The missing half of self-development

The missing half of self-development

Welcome back to the Effortless Action Newsletter! Every Wednesday, I share findings from across a range of disciplines to better understand “What gets us to take action?”

Self-help is an $11 billion industry. There are droves of people out there to help you on your journey to become a better version of yourself.  (Yes, I’m one of them, get off my case.)

It’s turned into an obsession.

But is that such a bad thing? If you’re becoming a better version of yourself, isn’t it a win-win? What would even be the alternative? You don’t want to be complacent!

Yes, you rebel, I hear you. Unfortunately, too much of anything can be toxic. And for that toxicity, we need an antidote.

But first, let’s better understand our poison.

The obsession with self-development

If you are too focused on growth, then you don’t get to enjoy where you are and what you’re doing.

Bear with me as I beat a metaphor into the ground:

Imagine you’re free to travel around the globe, without a care for money or responsibilities. You pull up a list of the “Top 50 Vacation Spots” and decide you want to hit them all. You fly from the one to the next best, trying to find the perfect one. Iceland was a little too cold, but the Bahamas should be perfect. Though the internet in the Bahamas is a little lack-luster, so maybe you should try somewhere else. You don’t spend more than a day exploring each place, constantly on the move to the next bigger, and hopefully better, vacation spot.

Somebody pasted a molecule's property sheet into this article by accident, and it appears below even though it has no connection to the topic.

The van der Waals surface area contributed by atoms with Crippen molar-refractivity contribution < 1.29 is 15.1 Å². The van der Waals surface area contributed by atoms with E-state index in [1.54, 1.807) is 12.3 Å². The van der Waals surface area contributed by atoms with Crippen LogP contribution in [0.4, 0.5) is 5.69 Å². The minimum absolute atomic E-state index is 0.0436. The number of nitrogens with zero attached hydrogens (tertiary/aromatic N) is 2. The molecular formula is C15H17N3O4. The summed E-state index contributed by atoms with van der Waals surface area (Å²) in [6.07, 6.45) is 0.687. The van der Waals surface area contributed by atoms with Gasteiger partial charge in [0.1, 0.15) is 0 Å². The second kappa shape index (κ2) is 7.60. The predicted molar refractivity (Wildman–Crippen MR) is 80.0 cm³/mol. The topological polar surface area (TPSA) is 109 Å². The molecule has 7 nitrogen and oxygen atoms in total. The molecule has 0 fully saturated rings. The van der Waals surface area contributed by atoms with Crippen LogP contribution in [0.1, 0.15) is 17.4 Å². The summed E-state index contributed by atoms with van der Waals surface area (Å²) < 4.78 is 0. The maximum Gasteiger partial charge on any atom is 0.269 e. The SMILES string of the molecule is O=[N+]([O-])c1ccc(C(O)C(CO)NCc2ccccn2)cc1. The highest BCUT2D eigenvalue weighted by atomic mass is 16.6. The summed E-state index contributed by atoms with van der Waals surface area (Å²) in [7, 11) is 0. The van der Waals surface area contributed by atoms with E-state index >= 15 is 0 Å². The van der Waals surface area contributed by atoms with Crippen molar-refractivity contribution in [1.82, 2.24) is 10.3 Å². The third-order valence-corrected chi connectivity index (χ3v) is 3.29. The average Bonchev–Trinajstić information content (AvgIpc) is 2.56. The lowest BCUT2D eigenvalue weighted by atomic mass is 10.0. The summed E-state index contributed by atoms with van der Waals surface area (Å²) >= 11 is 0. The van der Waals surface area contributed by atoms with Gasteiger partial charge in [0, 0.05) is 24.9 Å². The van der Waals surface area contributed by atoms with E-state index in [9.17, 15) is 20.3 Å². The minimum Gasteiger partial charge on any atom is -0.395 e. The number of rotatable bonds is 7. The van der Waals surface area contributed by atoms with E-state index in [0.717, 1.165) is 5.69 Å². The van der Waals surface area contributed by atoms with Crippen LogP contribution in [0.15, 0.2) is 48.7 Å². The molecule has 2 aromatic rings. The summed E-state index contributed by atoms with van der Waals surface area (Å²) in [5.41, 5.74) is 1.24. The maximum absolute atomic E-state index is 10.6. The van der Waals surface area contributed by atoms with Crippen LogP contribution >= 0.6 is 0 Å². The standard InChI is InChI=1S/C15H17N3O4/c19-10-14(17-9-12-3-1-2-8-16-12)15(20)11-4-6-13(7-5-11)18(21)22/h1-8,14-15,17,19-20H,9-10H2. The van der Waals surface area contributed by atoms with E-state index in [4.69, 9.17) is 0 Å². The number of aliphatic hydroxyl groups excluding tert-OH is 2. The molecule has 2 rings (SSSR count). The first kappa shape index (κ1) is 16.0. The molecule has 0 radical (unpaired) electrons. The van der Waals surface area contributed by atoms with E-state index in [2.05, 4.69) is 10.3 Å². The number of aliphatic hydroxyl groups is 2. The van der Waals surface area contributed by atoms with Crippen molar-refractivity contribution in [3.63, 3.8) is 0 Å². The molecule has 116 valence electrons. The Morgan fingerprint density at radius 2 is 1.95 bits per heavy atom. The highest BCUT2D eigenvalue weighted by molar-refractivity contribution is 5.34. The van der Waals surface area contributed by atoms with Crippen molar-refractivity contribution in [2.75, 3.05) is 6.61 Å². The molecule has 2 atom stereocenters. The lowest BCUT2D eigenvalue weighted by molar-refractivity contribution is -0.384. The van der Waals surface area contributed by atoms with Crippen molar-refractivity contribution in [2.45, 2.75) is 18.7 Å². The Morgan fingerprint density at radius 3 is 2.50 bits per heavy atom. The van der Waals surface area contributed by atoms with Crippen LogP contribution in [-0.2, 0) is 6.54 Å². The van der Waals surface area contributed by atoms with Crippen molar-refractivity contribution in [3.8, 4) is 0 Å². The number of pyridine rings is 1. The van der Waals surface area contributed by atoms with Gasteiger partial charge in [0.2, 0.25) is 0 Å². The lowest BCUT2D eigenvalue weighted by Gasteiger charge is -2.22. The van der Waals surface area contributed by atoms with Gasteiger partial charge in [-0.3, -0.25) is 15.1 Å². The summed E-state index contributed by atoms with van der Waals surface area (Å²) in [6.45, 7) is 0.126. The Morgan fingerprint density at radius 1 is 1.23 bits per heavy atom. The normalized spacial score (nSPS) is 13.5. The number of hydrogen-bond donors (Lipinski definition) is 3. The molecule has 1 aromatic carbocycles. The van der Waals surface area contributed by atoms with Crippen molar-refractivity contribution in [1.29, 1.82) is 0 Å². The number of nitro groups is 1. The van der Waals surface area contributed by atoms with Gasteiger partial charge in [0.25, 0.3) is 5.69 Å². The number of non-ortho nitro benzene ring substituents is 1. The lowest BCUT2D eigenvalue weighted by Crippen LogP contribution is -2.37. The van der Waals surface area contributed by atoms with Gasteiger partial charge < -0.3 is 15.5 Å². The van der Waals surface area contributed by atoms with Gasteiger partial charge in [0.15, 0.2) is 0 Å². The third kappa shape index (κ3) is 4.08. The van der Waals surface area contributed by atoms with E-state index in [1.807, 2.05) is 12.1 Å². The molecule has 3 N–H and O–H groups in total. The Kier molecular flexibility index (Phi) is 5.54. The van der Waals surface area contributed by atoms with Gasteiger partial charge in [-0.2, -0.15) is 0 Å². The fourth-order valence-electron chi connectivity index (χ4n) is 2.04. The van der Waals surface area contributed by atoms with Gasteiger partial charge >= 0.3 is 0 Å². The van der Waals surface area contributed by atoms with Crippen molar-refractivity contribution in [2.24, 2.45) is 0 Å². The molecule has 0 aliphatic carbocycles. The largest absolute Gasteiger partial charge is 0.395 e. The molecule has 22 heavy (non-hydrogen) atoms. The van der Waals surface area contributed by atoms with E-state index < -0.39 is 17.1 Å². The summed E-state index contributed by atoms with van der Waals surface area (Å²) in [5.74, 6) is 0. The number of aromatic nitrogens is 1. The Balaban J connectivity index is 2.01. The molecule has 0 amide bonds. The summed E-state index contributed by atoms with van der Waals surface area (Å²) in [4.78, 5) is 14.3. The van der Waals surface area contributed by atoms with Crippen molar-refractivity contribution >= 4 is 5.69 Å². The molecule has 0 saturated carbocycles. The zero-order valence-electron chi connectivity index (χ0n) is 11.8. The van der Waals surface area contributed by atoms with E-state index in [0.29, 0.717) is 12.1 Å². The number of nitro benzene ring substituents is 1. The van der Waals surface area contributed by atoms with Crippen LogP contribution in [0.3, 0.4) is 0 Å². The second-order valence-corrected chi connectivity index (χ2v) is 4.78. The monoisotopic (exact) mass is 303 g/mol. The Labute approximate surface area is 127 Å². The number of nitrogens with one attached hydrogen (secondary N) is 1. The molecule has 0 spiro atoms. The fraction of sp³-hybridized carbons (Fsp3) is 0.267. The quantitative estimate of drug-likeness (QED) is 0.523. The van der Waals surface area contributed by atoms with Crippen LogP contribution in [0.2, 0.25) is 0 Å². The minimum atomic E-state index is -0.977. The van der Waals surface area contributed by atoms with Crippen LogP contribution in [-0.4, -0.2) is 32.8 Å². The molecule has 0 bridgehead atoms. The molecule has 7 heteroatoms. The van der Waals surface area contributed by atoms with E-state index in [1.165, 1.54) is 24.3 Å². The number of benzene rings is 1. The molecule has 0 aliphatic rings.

Crazy, isn’t it?

It’s a little bit out there, but self-development isn’t much different. If you’re chasing the best habit, the end-all-be-all self-help book, or the last productivity tip you’ll ever need, you’ll always end up chasing the next hack without being content with where you’re at today.

There are two big issues here:

1. Self-development is entirely subjective

What’s right for you may not be right for someone else. You have different journeys, different things you enjoy, different thoughts, and means of happiness. Success to someone else is not success to you.

With too heavy a focus on self-development, you seek something outside yourself to fix something within yourself. It’s a tad counter-intuitive.

Unfortunately, the knowledge of tips, hacks, and tricks can only get you so far.

2. The hedonistic treadmill

It’s extremely easy to fall onto this hedonistic treadmill, setting one goal after the other, thinking that once you get your dream job or win the lottery, then you’ll finally be happy.

Goal setting and thinking about your future self can be nice and all, but there’s someone you’re neglecting:

Your current self.

Enter self-acceptance

Self-acceptance is the antidote to self-development. The two are the Yin and Yang of the self-help world.

Note the choice of words here, self-acceptance instead of “self-love” or “self-care.”

While those two are components of self-acceptance, they often have a certain connotation of recklessly spending your money and pursuing pleasures instead of fixing the root issue.

“Why the hell can’t I get anything done in life? Maybe I need more cucumbers…”
“Why the hell can’t I get anything done in life? Maybe I need more cucumbers…”

It’s not about just taking a bath or going on a spending trip, it’s about being nicer to yourself. You can have a spa day, but if you’re constantly calling yourself a lazy shit because you aren’t getting anything done, that’s not self love.